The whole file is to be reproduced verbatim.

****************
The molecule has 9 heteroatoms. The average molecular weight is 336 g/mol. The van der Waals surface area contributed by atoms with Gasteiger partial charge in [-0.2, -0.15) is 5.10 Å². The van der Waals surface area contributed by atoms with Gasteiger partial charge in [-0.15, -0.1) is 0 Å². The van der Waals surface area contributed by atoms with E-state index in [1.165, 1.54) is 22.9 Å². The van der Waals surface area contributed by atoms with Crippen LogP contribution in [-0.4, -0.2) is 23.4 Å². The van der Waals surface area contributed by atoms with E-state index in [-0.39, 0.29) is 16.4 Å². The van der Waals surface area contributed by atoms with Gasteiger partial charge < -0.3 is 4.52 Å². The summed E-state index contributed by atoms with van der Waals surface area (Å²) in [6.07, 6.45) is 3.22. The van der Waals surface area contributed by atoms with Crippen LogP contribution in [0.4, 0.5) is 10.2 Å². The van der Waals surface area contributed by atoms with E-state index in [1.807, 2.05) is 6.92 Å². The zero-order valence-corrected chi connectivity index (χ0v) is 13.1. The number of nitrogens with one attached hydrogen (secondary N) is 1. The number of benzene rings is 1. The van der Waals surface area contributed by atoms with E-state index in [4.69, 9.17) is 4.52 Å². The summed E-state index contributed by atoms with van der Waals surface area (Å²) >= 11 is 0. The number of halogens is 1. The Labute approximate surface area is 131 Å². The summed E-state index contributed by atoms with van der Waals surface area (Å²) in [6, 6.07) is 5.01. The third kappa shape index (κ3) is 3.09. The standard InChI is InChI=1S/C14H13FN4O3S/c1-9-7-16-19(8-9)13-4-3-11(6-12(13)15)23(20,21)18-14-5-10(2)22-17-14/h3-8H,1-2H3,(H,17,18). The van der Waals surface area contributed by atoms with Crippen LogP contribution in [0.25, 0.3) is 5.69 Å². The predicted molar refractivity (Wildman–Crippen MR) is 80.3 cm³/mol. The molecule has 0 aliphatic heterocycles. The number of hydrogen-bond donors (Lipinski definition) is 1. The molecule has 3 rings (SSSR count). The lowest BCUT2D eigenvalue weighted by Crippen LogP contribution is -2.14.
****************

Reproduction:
The molecule has 9 heteroatoms. The average molecular weight is 336 g/mol. The van der Waals surface area contributed by atoms with Gasteiger partial charge in [-0.2, -0.15) is 5.10 Å². The van der Waals surface area contributed by atoms with Gasteiger partial charge in [-0.15, -0.1) is 0 Å². The van der Waals surface area contributed by atoms with E-state index in [1.165, 1.54) is 22.9 Å². The van der Waals surface area contributed by atoms with Crippen LogP contribution in [-0.4, -0.2) is 23.4 Å². The van der Waals surface area contributed by atoms with E-state index in [-0.39, 0.29) is 16.4 Å². The van der Waals surface area contributed by atoms with Gasteiger partial charge < -0.3 is 4.52 Å². The summed E-state index contributed by atoms with van der Waals surface area (Å²) in [6.07, 6.45) is 3.22. The van der Waals surface area contributed by atoms with Crippen LogP contribution in [0.4, 0.5) is 10.2 Å². The van der Waals surface area contributed by atoms with E-state index in [1.807, 2.05) is 6.92 Å². The zero-order valence-corrected chi connectivity index (χ0v) is 13.1. The number of nitrogens with one attached hydrogen (secondary N) is 1. The number of benzene rings is 1. The van der Waals surface area contributed by atoms with E-state index in [4.69, 9.17) is 4.52 Å². The summed E-state index contributed by atoms with van der Waals surface area (Å²) >= 11 is 0. The number of halogens is 1. The Labute approximate surface area is 131 Å². The summed E-state index contributed by atoms with van der Waals surface area (Å²) in [6, 6.07) is 5.01. The third kappa shape index (κ3) is 3.09. The standard InChI is InChI=1S/C14H13FN4O3S/c1-9-7-16-19(8-9)13-4-3-11(6-12(13)15)23(20,21)18-14-5-10(2)22-17-14/h3-8H,1-2H3,(H,17,18). The van der Waals surface area contributed by atoms with Crippen LogP contribution in [0.25, 0.3) is 5.69 Å². The predicted molar refractivity (Wildman–Crippen MR) is 80.3 cm³/mol. The molecule has 0 aliphatic heterocycles. The number of hydrogen-bond donors (Lipinski definition) is 1. The molecule has 3 rings (SSSR count). The lowest BCUT2D eigenvalue weighted by Crippen LogP contribution is -2.14.